Another indirect consequence of this inflammatory network was to make us feel miserable and therefore compelled us to withdraw from our tribal members during an infection. This isolation would ensure an infectious disease wouldn’t spread among them.

Back then, all of this was a very intense but also short-lived response, cleverly designed to ensure a long-lived species!

But that was then and this is now. (Fast-forward to 2018.)
Let’s see how the ‘Fight or Flight’ mode is working for us now.

Captain Caveman says: Unga Bunga!

We just don't know how to respond to stress appropriately anymore

Unfortunately, our stress response still works in the same basic way, it’s just now activated by different stressors, and is therefore operating on overdrive.

Therefore, when you are chronically psychologically stressed:

  1. Your Fight or Flight response is activated

    You constantly feel like you have to watch your back — that you feel like you just can’t relax… because essentially your ‘alarm-bells’ are constantly going off.

    This response is essentially like ‘crying wolf’ to your body… Because nowadays (most of the time) there isn’t anything to fight or flee from — well, no large carnivores anyway!

  2. Your 'inflammation network' is activated

    This chronic low grade inflammation activates your immune system.

    Again, this is essentially like ‘crying-wolf’ — because there is no actual physical threat or infectious disease that you have to equip yourself for.

    Note:  It’s no wonder we have so many people experiencing autoimmunity these days (Hashimoto’s Disease, Graves’Disease, Coeliac Disease). Our immune system, like our Sympathetic Nervous System (our Fight or Flight Response), is in overdrive.

  3. And all of this leads to feeling, well — unwell.

    Sickness Behaviour is the term now given to the misery you feel & the anti-social activity you display when your inflammatory network has been activated by your Fight or Flight response2.

    Note: You only need to look at someone who has been enduring stress for a long period of time, or at someone who has been suffering from pain, inflammation, or a persistent infection for a prolonged period to know that depression goes hand-in-hand with these conditions.

    And, you can see from all of this, why using  anti-depressant medication (that solely manipulates one or two neurotransmitters in the brain) would provide ineffectual if chronic stress was the root cause of your mental health condition!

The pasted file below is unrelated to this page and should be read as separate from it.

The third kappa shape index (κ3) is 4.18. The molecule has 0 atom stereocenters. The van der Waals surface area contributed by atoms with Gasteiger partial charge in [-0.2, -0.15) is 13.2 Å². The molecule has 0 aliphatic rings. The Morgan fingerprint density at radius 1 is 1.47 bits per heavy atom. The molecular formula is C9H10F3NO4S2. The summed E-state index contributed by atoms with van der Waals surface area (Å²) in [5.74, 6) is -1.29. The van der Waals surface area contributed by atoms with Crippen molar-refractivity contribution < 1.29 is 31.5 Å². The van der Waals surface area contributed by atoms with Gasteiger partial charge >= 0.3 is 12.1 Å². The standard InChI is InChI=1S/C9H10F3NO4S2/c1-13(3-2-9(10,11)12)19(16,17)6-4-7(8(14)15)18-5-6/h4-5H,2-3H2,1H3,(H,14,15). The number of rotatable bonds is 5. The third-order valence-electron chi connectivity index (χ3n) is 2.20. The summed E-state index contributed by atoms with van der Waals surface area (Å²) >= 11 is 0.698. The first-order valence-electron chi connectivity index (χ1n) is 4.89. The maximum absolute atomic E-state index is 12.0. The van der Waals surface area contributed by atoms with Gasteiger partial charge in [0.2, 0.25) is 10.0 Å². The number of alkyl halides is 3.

So — to recap!

This whole process, your ‘Fight or Flight’, was designed to enable you to:

1) Escape from threat

2) Protect you (and others) from infection, and

3) Mend your wounds

This response was intense, but short-lived, to ensure our long life.

In current times, however, we constantly physically overreact to our psychological stresses. We literally freak-ourselves-out on a daily basis.

And, as dramatic as it may sound – this means that every day, our bodies are constantly reacting as though we may die at any moment…

That’s no way to live.

Lisa says:

If you only do this one thing, get your stress response under control

If it’s preventative or to treat a chronic health issue, you can’t go wrong if you make addressing your stress levels your top priority.

Naturopaths & Medical Herbalists have a whole host of recommendations that they can make to help you to stop physically overreacting to psychological stressors.

These include such supplements and medical herbs as: B-group vitamins, Magnesium, Siberian Ginseng, Rhodiola, and Passionflower.

There are also many other supportive therapies (that were once considered ‘soft science’) that are now proving effective in the treatment of stress. These include such things as taking regular physical activity, developing a supportive social network, and behavioural therapies (mindfulness and meditation)3.

I can’t stress this to you enough — chronic stress is very (very) bad.

Make an appointment with Lisa

Lisa Fitzgibbon is a degree qualified (2006), experienced and registered Naturopath & Medical Herbalist. She runs her own private practice – OOMPH in Grey Lynn, Auckland, New Zealand.

Lisa has been involved in the Natural Health industry for 16 years. She draws on her professional training and experience, as well as her own personal experience to bring you realistic, holistic health advice.